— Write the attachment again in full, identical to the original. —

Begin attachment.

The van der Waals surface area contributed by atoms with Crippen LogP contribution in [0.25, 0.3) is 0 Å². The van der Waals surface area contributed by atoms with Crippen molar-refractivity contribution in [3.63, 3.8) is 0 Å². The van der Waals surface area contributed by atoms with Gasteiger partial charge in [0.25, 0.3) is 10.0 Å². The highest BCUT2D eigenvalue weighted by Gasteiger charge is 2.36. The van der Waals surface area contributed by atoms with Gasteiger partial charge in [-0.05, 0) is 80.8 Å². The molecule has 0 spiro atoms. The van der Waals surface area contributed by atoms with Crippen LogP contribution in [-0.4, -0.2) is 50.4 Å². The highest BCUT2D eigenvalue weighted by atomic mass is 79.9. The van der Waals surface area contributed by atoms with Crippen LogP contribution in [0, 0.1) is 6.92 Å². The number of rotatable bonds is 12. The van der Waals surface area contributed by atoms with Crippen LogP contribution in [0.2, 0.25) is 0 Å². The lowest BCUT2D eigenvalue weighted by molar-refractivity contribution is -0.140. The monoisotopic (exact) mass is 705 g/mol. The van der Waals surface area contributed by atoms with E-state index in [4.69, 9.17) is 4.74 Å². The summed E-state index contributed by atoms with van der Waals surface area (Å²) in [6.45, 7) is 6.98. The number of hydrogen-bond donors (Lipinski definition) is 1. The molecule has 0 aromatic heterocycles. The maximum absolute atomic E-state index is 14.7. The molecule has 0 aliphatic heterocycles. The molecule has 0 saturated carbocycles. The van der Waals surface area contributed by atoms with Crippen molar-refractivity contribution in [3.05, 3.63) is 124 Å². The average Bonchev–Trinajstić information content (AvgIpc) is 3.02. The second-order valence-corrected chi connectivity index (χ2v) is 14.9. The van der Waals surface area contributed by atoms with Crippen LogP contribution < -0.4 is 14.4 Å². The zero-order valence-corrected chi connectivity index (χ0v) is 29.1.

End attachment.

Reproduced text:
The van der Waals surface area contributed by atoms with Crippen LogP contribution in [0.25, 0.3) is 0 Å². The van der Waals surface area contributed by atoms with Crippen molar-refractivity contribution in [3.63, 3.8) is 0 Å². The van der Waals surface area contributed by atoms with Gasteiger partial charge in [0.25, 0.3) is 10.0 Å². The highest BCUT2D eigenvalue weighted by Gasteiger charge is 2.36. The van der Waals surface area contributed by atoms with Gasteiger partial charge in [-0.05, 0) is 80.8 Å². The molecule has 0 spiro atoms. The van der Waals surface area contributed by atoms with Crippen LogP contribution in [-0.4, -0.2) is 50.4 Å². The highest BCUT2D eigenvalue weighted by atomic mass is 79.9. The van der Waals surface area contributed by atoms with Crippen LogP contribution in [0, 0.1) is 6.92 Å². The number of rotatable bonds is 12. The van der Waals surface area contributed by atoms with Crippen LogP contribution in [0.2, 0.25) is 0 Å². The lowest BCUT2D eigenvalue weighted by molar-refractivity contribution is -0.140. The monoisotopic (exact) mass is 705 g/mol. The van der Waals surface area contributed by atoms with E-state index in [4.69, 9.17) is 4.74 Å². The summed E-state index contributed by atoms with van der Waals surface area (Å²) in [6.45, 7) is 6.98. The number of hydrogen-bond donors (Lipinski definition) is 1. The molecule has 0 aromatic heterocycles. The maximum absolute atomic E-state index is 14.7. The molecule has 0 aliphatic heterocycles. The molecule has 0 saturated carbocycles. The van der Waals surface area contributed by atoms with Crippen molar-refractivity contribution in [3.05, 3.63) is 124 Å². The average Bonchev–Trinajstić information content (AvgIpc) is 3.02. The second-order valence-corrected chi connectivity index (χ2v) is 14.9. The van der Waals surface area contributed by atoms with Crippen LogP contribution < -0.4 is 14.4 Å². The zero-order valence-corrected chi connectivity index (χ0v) is 29.1.